There are also opportunities for collaboration and regional activity coordination that benefit the COMETS service area. Recently, COMETS has worked with two veteran-centric charities in the region and met with leadership in Texas and Oklahoma’s higher education agencies to develop new services and strategies to better-serve veterans in both states. This relationship allows for the sharing of ideas and best-practices in an informal manner foreign to the rest of the country.

Finally, the country approaches sequestration and all organizations are facing budgetary challenges. Local travel and events may still be accessible under such conditions. COMETS is able to put together a regional conference with a depth of content and participation that may not be obtainable at a single-state ACME conference.

COMETS has the best of both worlds. It is small enough to have a measurable impact in the geographic area it serves, but is also large enough to positively impact the lives of service members when duty takes them beyond our borders.

In recognition of John Mitzel’s key role in turning the tide of higher education for service members stationed in Texas, COMETS has named a new award in his honor. The John Mitzel Founders Award will be given by the COMETS board to an individual, company or organization that has continued to better the lives of service members and veterans in Arkansas, Louisiana, Oklahoma and Texas. The inaugural recipient will be named at the upcoming annual conference from April 8 to 10, in Oklahoma City, OK.

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Readers Comments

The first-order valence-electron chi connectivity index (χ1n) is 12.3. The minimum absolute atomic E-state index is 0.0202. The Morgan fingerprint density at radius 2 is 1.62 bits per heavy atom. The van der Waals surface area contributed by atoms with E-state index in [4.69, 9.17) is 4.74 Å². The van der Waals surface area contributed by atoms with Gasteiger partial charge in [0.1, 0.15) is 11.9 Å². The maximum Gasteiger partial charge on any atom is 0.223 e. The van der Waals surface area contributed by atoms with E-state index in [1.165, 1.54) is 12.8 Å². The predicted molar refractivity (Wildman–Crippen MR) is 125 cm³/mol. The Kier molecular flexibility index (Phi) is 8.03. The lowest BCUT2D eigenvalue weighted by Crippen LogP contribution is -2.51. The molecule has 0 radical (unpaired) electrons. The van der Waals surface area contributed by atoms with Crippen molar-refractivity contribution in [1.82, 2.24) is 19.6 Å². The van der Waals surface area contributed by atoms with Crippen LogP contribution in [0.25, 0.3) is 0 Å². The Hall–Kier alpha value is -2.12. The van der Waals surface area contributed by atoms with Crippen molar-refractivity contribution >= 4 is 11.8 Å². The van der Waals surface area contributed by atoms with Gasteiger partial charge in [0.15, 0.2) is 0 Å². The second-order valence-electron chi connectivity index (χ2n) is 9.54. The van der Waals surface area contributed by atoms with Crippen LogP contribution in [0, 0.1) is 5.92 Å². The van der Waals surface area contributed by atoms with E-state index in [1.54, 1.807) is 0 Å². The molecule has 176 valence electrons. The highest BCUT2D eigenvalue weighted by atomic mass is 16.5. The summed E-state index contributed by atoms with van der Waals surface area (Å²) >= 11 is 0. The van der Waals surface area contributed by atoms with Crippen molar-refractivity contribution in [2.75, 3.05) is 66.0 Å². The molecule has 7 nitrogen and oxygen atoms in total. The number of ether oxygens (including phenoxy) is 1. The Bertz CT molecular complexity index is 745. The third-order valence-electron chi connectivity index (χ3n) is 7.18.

Aaron Stark 2013/03/01 at 11:38 am

Good article outlining the benefits of having regional ACMEs. I am curious to know if there has been interest from other (groups of) states to adopt a similar regional model. It would seem that this is an effective way to maximize these councils’ limited resources and expand their reach.

WA Anderson 2013/03/01 at 11:46 am

The author only discusses the benefits of regional ACMEs without any attention to the challenges that being grouped together might bring. I would be interested to know if there have been instances where the states that are part of the COMETS had conflicting interests, and how that was dealt with.

Tawna Regehr 2013/03/01 at 4:19 pm

I know that the COMETS rebranded as recently as 2011, introducing a new logo and dropping “Texas” from its name (it was formerly known as the Council on Military Education in Texas and the South).

These actions signal to me that there is a desire for more integration and regionalism. This article has certainly shown us the benefits of having ACMEs work across state boundaries. It would be interesting to see if this recognition spreads to other states, and what this might mean for the future of the Council of College and Military Educators, the (national) umbrella organization for ACMEs.